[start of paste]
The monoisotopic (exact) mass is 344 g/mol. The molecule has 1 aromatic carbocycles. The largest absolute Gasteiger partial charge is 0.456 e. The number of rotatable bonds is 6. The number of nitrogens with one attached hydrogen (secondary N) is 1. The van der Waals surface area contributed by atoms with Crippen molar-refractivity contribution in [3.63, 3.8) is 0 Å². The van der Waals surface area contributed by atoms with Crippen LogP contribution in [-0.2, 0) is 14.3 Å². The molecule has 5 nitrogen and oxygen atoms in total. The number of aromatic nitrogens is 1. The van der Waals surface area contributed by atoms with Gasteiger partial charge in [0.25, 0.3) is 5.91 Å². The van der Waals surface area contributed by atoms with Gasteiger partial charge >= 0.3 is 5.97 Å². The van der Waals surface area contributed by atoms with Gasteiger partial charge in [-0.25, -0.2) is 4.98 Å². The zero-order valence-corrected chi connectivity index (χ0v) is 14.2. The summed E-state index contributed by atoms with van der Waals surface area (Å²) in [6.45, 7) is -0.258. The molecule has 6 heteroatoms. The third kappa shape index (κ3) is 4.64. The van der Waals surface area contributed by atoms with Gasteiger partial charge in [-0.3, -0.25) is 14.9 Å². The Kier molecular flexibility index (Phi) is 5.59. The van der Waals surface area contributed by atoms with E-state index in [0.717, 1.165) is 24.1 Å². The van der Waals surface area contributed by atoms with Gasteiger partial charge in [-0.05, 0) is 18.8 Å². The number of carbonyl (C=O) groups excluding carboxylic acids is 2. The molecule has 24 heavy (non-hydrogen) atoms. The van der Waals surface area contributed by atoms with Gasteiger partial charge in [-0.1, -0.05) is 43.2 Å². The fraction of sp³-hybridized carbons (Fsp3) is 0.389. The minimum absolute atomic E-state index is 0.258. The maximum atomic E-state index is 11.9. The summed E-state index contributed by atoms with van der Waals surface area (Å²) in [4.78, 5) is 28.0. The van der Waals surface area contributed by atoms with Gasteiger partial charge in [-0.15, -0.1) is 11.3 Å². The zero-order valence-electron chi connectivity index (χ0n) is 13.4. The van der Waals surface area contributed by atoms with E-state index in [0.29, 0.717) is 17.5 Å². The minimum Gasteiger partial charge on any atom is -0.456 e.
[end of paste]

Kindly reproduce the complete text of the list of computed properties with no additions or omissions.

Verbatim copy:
The monoisotopic (exact) mass is 344 g/mol. The molecule has 1 aromatic carbocycles. The largest absolute Gasteiger partial charge is 0.456 e. The number of rotatable bonds is 6. The number of nitrogens with one attached hydrogen (secondary N) is 1. The van der Waals surface area contributed by atoms with Crippen molar-refractivity contribution in [3.63, 3.8) is 0 Å². The van der Waals surface area contributed by atoms with Crippen LogP contribution in [-0.2, 0) is 14.3 Å². The molecule has 5 nitrogen and oxygen atoms in total. The number of aromatic nitrogens is 1. The van der Waals surface area contributed by atoms with Gasteiger partial charge in [0.25, 0.3) is 5.91 Å². The van der Waals surface area contributed by atoms with Gasteiger partial charge >= 0.3 is 5.97 Å². The van der Waals surface area contributed by atoms with Gasteiger partial charge in [-0.25, -0.2) is 4.98 Å². The zero-order valence-corrected chi connectivity index (χ0v) is 14.2. The summed E-state index contributed by atoms with van der Waals surface area (Å²) in [6.45, 7) is -0.258. The molecule has 6 heteroatoms. The third kappa shape index (κ3) is 4.64. The van der Waals surface area contributed by atoms with Gasteiger partial charge in [-0.3, -0.25) is 14.9 Å². The Kier molecular flexibility index (Phi) is 5.59. The van der Waals surface area contributed by atoms with E-state index in [0.717, 1.165) is 24.1 Å². The van der Waals surface area contributed by atoms with Gasteiger partial charge in [-0.05, 0) is 18.8 Å². The number of carbonyl (C=O) groups excluding carboxylic acids is 2. The molecule has 24 heavy (non-hydrogen) atoms. The van der Waals surface area contributed by atoms with Gasteiger partial charge in [-0.1, -0.05) is 43.2 Å². The fraction of sp³-hybridized carbons (Fsp3) is 0.389. The minimum absolute atomic E-state index is 0.258. The maximum atomic E-state index is 11.9. The summed E-state index contributed by atoms with van der Waals surface area (Å²) in [4.78, 5) is 28.0. The van der Waals surface area contributed by atoms with Gasteiger partial charge in [-0.15, -0.1) is 11.3 Å². The zero-order valence-electron chi connectivity index (χ0n) is 13.4. The van der Waals surface area contributed by atoms with E-state index in [0.29, 0.717) is 17.5 Å². The minimum Gasteiger partial charge on any atom is -0.456 e.